This morning, the sewing machine needle hit a pin in the fabric and jammed. The pin was stuck underneath the feeder teeth and bent upwards.
Alarmed, I removed the pressure foot. The holder and its screw fell off. Set aside the screw.
Tried wiggling out the pin using needle-nose pliers and a hemostat leftover from my college hippie days. (Don't judge.) Just yanked off the plastic pinhead. Threw it away. The pin wouldn't budge. Had no tool to remove the metal plate to look underneath.
If I take the sewing machine to a repair shop, it will take three or four months to get it back. I considered options.
From Bad to Worse
With wire cutters, I cut off and removed the part of the pin that was stuck in the feeder teeth and bent upwards. To my horror, the rest of the pin fell inside the sewing machine, out of sight.
Then I couldn't replace the pressure foot holder. Aauugh! There was nothing in the instruction manual. As a leftie, most screws go on the right.
Weak with Relief
After 15 minutes of frustrated fumbling, I discovered the screw goes on the left. Hooray! Tested the sewing machine on a fabric scrap and miracle of miracles, it works beautifully.
This is how far I got on the jacket today. That's the under-collar sticking up. All seams have Hong Kong finishing.
Tomorrow I'll take in the sides to fit me around the waist and hips.
That's enough for today. I'm emotionally exhausted from the struggle.
Loved your story ,most women are very mechanically inclined ,they just do not allow themselves to experiment ,If they do they start finding ways with ordinary items around the house to turn into tools and can get the job done, with a great deal of satisfaction that they have,,One of my best scenarios is that women make excellent mudders for drywall and become very skill full quickly,why because they already had that skill but in a different form ,spreading icing on a cake,,some women very skill full ,really not much difference between the two,,lot of home skills easily turned into trade skills,,happy it turn out so good for you
Yes one of the most common ways but men usually are macho and get the gas torches out and burn the house down just to make sure they are thawed fully lmao
OOh, the memories I have of jammed sewing machines! You WON this, and are exasperated now but should feel great to start in again tomorrow. And, those beautiful seams, wow!
You fixed it, you are not inept.
You are going to need someone to take you for good eats after all this is finished.
In the future if there is a wad of thread you may be able to break it up with a seam ripper then remove the pieces with the hemostats The throat plate can be taken off with usually 2 screws to give full access to the bobbin area. In re to screws, righty tighty, lefty loosey. Check on youtube for your machine model and how to do a thorough cleaning and maintenance and you may be able to fix it.
You keep claiming to be 'mechanically-inept' but these anecdotes make that less and less believable. Ha, ha.
Your sense of drama makes things sound like you're always an inch from catastrophe, but you're always confident enough to keep pitching -- and (maybe it's a natural tendency to not be a complainer, but...) somehow things seem always to work out for you in the end.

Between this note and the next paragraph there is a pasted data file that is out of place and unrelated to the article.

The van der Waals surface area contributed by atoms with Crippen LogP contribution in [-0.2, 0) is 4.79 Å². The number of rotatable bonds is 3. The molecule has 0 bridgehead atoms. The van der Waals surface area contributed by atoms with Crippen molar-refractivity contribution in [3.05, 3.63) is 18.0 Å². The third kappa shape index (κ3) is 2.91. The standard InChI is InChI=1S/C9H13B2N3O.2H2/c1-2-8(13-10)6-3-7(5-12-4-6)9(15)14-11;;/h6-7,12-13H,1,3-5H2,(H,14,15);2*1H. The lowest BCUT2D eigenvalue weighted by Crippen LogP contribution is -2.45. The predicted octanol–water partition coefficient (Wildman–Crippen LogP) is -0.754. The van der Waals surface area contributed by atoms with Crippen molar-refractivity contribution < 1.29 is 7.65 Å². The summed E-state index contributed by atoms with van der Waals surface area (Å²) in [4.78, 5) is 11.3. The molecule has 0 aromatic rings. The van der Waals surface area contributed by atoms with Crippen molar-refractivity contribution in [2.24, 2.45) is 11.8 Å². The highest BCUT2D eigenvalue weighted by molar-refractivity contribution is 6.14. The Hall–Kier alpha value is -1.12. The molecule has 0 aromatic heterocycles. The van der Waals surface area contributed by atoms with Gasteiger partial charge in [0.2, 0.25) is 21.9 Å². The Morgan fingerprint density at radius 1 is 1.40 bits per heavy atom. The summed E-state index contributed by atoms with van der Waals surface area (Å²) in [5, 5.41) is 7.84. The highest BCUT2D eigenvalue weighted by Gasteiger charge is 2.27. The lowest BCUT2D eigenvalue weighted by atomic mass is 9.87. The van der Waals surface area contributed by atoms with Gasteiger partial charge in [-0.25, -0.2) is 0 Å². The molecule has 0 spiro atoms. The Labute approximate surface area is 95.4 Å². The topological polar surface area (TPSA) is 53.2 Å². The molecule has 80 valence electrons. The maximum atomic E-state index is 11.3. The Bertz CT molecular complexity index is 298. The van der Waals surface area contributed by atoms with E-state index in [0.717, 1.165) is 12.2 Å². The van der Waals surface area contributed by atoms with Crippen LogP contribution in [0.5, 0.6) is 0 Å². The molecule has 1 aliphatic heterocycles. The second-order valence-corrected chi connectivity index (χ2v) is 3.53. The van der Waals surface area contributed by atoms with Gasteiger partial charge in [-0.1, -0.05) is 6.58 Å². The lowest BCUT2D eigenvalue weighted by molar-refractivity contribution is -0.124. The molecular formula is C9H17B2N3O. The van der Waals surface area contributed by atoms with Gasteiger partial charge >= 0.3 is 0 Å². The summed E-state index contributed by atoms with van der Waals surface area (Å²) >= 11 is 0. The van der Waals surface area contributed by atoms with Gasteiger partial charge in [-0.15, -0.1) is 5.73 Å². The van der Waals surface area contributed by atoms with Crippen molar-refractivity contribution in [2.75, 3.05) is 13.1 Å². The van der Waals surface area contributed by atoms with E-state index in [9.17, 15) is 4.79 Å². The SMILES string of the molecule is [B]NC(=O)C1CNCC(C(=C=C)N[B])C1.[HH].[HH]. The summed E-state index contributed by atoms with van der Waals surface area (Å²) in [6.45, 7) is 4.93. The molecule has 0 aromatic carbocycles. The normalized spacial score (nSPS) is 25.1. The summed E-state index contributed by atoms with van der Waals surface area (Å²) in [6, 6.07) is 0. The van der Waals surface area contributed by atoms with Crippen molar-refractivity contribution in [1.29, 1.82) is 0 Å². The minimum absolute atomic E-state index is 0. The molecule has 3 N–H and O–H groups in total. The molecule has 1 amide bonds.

Lol. Shenanigans again.
BTW. I think a lot of not being 'mechanically-inept' is just being patient -- along with being willing to keep your head and to keep trying until you discover and do the necessary.
It sounds to me like you're ok. Ha, ha.
Hiking steep trails often gets me in dicey situations.
I am a good problem-solver. Ex-boyfriend Willie hated when I told this story:
Willy sold equipment that cleaned air, water and effluents such as cow poop. One Friday, Willy and I were heading to Wenatchee from Vancouver, WA. We stopped in the town of Bingen where Willy had sold water purifiers to the city. The water system was having problems.
While Willy did a "10 minute fix," I walked uphill in the mountains, did yoga and meditation. When I returned to the building where Willy was working, I felt calm and happy.
Willy was beside himself, swearing loudly and furious. He had reached in to turn a screwdriver, and as he withdrew his hand, he hit a switch. Water poured into an air hose, shutting down the city's water purification system for the weekend. The factory back East was closed until Monday.
"Where is the hose?" I asked. He showed me a narrow hose with drops of water inside. "If we can evaporate that water with hot air, would that work?" I asked. "How would we do that?" Willy asked suspiciously.
"I have a hair dryer in my suitcase," I said and pointed to an electric outlet. "I can form a funnel out of clean paper to direct hot air into the hose. I always carry a pad of paper."
"The cord won't reach!" Willy argued. "Let's see, shall we?" I replied.
It worked perfectly. We were out of there in 10 minutes.
You own a hemostat that is "leftover from my college hippie days". Let me check my plausibility meter....
@LiterateHiker I got mine from my College Hippy days also...but they were used for a roach clip... ;p ...still have them.
It doesn't sound like you're mechanically inept to me. A trick for your missing screw: turn the machine upside down on a plain tablecloth or bed sheet. Another tool to add to your toolbox: a magnetized screwdriver.
@LiterateHiker As a trained Field Engineer, I would stick them to my forehead with superglue until use.
My parents and their friends drove to a cabin in Upper Michigan for ice fishing. Water pipes were frozen. The men were stumped.
Undaunted, my mother thawed the pipes with her hair dryer.